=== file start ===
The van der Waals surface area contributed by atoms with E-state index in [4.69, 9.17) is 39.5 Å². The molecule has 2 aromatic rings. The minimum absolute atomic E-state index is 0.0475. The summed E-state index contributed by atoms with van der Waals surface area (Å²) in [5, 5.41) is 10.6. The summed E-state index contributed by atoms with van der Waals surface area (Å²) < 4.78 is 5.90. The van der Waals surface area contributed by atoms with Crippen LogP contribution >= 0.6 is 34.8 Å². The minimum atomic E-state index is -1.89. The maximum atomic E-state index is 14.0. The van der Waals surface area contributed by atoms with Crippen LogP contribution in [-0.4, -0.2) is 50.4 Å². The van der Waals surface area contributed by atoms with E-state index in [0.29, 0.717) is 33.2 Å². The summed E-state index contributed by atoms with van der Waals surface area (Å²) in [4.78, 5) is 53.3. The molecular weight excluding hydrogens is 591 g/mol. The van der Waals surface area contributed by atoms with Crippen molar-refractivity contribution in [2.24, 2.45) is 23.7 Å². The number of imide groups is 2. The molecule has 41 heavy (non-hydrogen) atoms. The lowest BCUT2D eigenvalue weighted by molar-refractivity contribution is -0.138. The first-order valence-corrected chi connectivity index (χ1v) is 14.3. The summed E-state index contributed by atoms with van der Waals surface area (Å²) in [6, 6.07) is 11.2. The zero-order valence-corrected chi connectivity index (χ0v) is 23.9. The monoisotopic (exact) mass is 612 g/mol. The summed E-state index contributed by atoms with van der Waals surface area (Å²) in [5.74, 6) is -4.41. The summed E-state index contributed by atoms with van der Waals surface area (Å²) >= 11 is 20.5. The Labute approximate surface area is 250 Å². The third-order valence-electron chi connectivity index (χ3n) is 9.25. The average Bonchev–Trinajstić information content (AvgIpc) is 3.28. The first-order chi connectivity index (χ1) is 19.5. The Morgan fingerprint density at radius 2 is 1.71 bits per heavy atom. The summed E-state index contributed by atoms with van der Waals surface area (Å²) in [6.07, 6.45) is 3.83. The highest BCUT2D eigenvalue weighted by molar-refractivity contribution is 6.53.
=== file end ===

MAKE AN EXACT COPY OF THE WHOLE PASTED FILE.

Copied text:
The van der Waals surface area contributed by atoms with E-state index in [4.69, 9.17) is 39.5 Å². The molecule has 2 aromatic rings. The minimum absolute atomic E-state index is 0.0475. The summed E-state index contributed by atoms with van der Waals surface area (Å²) in [5, 5.41) is 10.6. The summed E-state index contributed by atoms with van der Waals surface area (Å²) < 4.78 is 5.90. The van der Waals surface area contributed by atoms with Crippen LogP contribution >= 0.6 is 34.8 Å². The minimum atomic E-state index is -1.89. The maximum atomic E-state index is 14.0. The van der Waals surface area contributed by atoms with Crippen LogP contribution in [-0.4, -0.2) is 50.4 Å². The van der Waals surface area contributed by atoms with E-state index in [0.29, 0.717) is 33.2 Å². The summed E-state index contributed by atoms with van der Waals surface area (Å²) in [4.78, 5) is 53.3. The molecular weight excluding hydrogens is 591 g/mol. The van der Waals surface area contributed by atoms with Crippen molar-refractivity contribution in [2.24, 2.45) is 23.7 Å². The number of imide groups is 2. The molecule has 41 heavy (non-hydrogen) atoms. The lowest BCUT2D eigenvalue weighted by molar-refractivity contribution is -0.138. The first-order valence-corrected chi connectivity index (χ1v) is 14.3. The summed E-state index contributed by atoms with van der Waals surface area (Å²) in [6, 6.07) is 11.2. The zero-order valence-corrected chi connectivity index (χ0v) is 23.9. The monoisotopic (exact) mass is 612 g/mol. The summed E-state index contributed by atoms with van der Waals surface area (Å²) in [5.74, 6) is -4.41. The summed E-state index contributed by atoms with van der Waals surface area (Å²) >= 11 is 20.5. The Labute approximate surface area is 250 Å². The third-order valence-electron chi connectivity index (χ3n) is 9.25. The average Bonchev–Trinajstić information content (AvgIpc) is 3.28. The first-order chi connectivity index (χ1) is 19.5. The Morgan fingerprint density at radius 2 is 1.71 bits per heavy atom. The summed E-state index contributed by atoms with van der Waals surface area (Å²) in [6.07, 6.45) is 3.83. The highest BCUT2D eigenvalue weighted by molar-refractivity contribution is 6.53.